Should we trust in trusts?

We live in uncertain times, so it is natural for many parents to want their children to have financial security, without money worries on top of everything else. Many parents also wish to build their wealth to such an extent that it will be passed down for generations to come, and a recent article published in Maya on Money examines the use of trusts to create intergenerational wealth and ensure a financial legacy.

No matter how much money you wish to leave for your offspring, here are eight basic points to consider if you’re thinking about setting up a trust.

  1. Due to the high investment tax paid by trusts, they are only efficient if you definitely intend to leave the assets in the trust for future generations. If you plan to sell the assets during your own lifetime, then setting up a trust isn’t necessarily the best move for you.
  2. There is no minimum amount to set up a trust, but it needs to be registered at the Masters’ Office in the region where the majority of assets will be held.
  3. A trust can be set up on death, so long as you make this provision in your will.
  4. It is only possible to donate ZAR100,000 a year to a trust without incurring donations tax.
  5. It is important to be adequately insured, and the proceeds of a life insurance policy can be paid to the Trust.
  6. It is also important to note that a South African Trust cannot hold offshore assets.
  7. A trust cannot own a tax-free savings account so these would have to remain separate to the trust.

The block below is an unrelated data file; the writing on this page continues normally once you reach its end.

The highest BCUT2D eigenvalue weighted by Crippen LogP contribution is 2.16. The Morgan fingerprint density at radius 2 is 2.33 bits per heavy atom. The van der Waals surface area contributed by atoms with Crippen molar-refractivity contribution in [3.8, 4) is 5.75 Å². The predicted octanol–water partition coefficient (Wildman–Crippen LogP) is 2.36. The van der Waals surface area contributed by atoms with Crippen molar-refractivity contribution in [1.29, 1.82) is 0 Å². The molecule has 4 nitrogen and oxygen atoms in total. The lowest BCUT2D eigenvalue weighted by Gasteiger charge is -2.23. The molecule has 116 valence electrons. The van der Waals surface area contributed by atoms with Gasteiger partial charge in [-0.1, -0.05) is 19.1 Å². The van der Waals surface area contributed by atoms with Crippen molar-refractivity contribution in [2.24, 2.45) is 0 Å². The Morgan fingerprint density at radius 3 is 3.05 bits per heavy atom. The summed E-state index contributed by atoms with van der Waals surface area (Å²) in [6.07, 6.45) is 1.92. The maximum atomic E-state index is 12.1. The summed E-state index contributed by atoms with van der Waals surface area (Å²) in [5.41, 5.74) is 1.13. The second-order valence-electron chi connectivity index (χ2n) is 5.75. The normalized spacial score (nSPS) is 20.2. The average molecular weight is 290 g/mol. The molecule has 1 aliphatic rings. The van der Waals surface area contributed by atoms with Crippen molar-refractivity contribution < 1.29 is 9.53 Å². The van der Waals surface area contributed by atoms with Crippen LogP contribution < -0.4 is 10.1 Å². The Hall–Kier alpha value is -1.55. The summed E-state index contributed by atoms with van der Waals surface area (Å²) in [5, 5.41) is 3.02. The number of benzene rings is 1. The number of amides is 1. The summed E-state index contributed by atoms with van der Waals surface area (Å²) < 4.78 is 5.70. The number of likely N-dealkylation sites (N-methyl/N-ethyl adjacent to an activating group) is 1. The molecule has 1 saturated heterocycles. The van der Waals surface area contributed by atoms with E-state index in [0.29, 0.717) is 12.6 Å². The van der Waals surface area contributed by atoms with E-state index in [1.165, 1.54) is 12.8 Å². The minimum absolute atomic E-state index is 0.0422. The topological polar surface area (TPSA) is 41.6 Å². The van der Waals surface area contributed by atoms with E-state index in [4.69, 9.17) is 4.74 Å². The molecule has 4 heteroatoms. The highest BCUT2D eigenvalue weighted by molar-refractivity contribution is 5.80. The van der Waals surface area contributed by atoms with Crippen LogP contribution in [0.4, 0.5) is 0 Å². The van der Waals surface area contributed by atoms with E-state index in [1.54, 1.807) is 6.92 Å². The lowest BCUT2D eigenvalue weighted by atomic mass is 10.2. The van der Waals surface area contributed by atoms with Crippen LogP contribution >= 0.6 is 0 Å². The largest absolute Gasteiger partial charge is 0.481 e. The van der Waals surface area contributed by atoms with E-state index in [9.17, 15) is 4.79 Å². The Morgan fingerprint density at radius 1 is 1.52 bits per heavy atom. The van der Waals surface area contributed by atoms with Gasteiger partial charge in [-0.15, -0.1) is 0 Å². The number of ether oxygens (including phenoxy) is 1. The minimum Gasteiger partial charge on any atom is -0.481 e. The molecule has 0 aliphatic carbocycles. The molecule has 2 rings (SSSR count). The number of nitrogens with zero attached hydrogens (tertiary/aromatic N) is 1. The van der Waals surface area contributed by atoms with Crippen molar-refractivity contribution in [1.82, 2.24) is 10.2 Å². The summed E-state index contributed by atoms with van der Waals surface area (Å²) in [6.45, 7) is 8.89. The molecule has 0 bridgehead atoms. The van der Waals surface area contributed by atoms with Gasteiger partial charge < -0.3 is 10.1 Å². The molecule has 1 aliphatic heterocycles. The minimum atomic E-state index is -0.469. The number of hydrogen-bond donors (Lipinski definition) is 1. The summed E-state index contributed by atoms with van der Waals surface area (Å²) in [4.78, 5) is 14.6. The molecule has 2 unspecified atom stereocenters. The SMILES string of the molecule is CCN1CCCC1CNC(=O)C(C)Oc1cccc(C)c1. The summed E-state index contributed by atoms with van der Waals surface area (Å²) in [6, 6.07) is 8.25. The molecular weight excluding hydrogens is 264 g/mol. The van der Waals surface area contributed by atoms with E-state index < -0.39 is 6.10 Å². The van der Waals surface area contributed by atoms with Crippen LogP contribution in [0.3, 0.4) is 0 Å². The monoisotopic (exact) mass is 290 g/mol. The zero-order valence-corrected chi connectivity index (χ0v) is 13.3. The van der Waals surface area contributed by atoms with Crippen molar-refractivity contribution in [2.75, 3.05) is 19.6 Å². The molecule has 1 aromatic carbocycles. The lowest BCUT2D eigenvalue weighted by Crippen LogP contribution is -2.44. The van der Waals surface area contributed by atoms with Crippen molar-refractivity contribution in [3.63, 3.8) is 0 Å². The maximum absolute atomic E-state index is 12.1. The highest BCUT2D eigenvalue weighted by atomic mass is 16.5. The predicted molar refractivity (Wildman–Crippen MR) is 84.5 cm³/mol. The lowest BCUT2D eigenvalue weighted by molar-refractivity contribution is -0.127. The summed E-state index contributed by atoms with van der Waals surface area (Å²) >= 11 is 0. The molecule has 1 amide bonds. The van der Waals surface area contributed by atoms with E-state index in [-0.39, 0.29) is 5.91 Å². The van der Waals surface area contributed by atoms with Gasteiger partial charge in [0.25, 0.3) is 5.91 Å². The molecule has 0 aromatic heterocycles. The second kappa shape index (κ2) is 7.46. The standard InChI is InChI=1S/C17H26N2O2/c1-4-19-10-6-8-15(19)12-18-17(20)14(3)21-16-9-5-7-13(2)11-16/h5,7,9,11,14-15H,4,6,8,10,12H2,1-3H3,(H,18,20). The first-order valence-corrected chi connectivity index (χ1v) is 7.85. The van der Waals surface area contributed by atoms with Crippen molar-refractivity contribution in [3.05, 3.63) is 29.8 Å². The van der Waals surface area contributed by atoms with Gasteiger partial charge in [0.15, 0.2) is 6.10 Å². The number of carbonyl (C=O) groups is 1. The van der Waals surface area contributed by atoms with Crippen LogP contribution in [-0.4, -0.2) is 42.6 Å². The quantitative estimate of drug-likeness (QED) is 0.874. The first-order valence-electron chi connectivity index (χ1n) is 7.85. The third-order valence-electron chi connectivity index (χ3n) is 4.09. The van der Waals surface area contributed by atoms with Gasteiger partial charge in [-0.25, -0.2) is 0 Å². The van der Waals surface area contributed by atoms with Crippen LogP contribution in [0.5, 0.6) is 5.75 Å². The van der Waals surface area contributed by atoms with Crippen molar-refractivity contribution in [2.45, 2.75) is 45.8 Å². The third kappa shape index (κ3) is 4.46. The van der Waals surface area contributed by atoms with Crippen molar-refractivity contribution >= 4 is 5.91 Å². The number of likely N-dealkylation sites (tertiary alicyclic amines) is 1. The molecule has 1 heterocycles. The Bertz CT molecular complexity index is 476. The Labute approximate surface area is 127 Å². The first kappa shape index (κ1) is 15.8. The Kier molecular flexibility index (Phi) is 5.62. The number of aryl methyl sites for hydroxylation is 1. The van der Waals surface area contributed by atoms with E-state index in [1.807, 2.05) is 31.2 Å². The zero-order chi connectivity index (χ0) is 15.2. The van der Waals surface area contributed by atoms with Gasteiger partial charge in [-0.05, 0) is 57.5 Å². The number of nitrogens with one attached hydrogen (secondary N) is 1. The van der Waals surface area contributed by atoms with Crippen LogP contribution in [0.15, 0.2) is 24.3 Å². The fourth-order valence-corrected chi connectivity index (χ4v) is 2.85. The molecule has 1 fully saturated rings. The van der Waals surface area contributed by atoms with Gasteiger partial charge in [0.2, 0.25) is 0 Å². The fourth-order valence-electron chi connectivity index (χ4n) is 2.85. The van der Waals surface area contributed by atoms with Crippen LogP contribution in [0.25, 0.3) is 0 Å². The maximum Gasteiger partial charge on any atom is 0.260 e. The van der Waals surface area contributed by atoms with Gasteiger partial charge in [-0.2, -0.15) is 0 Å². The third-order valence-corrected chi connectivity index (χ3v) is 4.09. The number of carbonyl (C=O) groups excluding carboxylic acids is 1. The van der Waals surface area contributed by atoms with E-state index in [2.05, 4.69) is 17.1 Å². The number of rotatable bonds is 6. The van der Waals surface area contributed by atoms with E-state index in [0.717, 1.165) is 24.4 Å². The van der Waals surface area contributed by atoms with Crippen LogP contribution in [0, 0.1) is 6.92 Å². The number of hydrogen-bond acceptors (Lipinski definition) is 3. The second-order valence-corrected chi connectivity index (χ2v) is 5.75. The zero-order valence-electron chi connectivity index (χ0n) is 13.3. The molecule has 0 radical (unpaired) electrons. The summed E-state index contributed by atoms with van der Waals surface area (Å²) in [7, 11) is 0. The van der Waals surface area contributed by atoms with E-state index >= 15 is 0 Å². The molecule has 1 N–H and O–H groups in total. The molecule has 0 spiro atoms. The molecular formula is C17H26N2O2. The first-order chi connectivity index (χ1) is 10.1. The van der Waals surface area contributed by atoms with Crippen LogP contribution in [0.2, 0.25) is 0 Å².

8. A trust must have an independent trustee – such as a trust company, auditor or lawyer – to deal with legal requirements and administration. This comes with additional costs to bear in mind.

A new section of the Taxation Laws Amendment Act, 2016 came into effect in March 2017, with the intention of preventing people from using trusts to avoid or reduce donations tax and estate duty.

In an article published on MoneyWeb, a certified financial planner clearly emphasises that “if a trust was created simply to save taxes, it may not serve that purpose any longer. Depending on the reasons for establishing a trust and the value it offers, it may be worthwhile considering more cost- and tax-effective alternatives to hold your shares or any other asset(s) in a trust.”

It is important to understand the consequences of these tax changes if you have an existing trust, and to be aware of the implications of new trust structures if you’re considering whether it is the appropriate choice for you.

Posted in Blog, financial planning.